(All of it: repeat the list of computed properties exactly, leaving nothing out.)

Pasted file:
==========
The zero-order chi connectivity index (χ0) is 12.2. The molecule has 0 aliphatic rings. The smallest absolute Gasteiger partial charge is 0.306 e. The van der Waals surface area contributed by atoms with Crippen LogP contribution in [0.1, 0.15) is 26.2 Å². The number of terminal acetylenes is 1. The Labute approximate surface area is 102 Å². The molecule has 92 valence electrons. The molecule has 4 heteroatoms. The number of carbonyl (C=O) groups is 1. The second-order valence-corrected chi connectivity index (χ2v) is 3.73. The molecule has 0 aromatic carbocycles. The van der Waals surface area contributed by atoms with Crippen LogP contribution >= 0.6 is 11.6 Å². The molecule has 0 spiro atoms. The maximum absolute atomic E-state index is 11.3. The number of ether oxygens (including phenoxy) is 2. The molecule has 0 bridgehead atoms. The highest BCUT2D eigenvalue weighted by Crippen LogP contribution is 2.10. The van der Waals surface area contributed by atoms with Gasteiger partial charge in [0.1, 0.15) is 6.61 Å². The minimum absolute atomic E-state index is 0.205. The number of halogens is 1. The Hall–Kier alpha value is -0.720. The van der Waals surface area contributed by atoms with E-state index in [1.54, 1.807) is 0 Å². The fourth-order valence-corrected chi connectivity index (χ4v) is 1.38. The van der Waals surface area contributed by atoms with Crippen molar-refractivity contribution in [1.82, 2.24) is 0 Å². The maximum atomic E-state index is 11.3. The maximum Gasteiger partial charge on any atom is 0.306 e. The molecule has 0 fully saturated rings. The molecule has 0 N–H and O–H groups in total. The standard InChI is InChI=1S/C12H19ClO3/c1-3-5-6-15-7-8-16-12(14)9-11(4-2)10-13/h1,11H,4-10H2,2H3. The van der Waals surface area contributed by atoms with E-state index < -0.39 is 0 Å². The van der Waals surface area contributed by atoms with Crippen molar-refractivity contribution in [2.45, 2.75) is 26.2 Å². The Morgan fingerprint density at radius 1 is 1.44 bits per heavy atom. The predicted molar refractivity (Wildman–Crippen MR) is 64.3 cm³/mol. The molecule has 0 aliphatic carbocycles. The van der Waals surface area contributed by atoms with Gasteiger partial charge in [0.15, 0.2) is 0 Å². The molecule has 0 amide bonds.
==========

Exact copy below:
The zero-order chi connectivity index (χ0) is 12.2. The molecule has 0 aliphatic rings. The smallest absolute Gasteiger partial charge is 0.306 e. The van der Waals surface area contributed by atoms with Crippen LogP contribution in [0.1, 0.15) is 26.2 Å². The number of terminal acetylenes is 1. The Labute approximate surface area is 102 Å². The molecule has 92 valence electrons. The molecule has 4 heteroatoms. The number of carbonyl (C=O) groups is 1. The second-order valence-corrected chi connectivity index (χ2v) is 3.73. The molecule has 0 aromatic carbocycles. The van der Waals surface area contributed by atoms with Crippen LogP contribution >= 0.6 is 11.6 Å². The molecule has 0 spiro atoms. The maximum absolute atomic E-state index is 11.3. The number of ether oxygens (including phenoxy) is 2. The molecule has 0 bridgehead atoms. The highest BCUT2D eigenvalue weighted by Crippen LogP contribution is 2.10. The van der Waals surface area contributed by atoms with Gasteiger partial charge in [0.1, 0.15) is 6.61 Å². The minimum absolute atomic E-state index is 0.205. The number of halogens is 1. The Hall–Kier alpha value is -0.720. The van der Waals surface area contributed by atoms with E-state index in [1.54, 1.807) is 0 Å². The fourth-order valence-corrected chi connectivity index (χ4v) is 1.38. The van der Waals surface area contributed by atoms with Crippen molar-refractivity contribution in [1.82, 2.24) is 0 Å². The maximum atomic E-state index is 11.3. The maximum Gasteiger partial charge on any atom is 0.306 e. The molecule has 0 fully saturated rings. The molecule has 0 N–H and O–H groups in total. The standard InChI is InChI=1S/C12H19ClO3/c1-3-5-6-15-7-8-16-12(14)9-11(4-2)10-13/h1,11H,4-10H2,2H3. The van der Waals surface area contributed by atoms with E-state index < -0.39 is 0 Å². The van der Waals surface area contributed by atoms with Crippen molar-refractivity contribution in [2.45, 2.75) is 26.2 Å². The Morgan fingerprint density at radius 1 is 1.44 bits per heavy atom. The predicted molar refractivity (Wildman–Crippen MR) is 64.3 cm³/mol. The molecule has 0 aliphatic carbocycles. The van der Waals surface area contributed by atoms with Gasteiger partial charge in [0.15, 0.2) is 0 Å². The molecule has 0 amide bonds.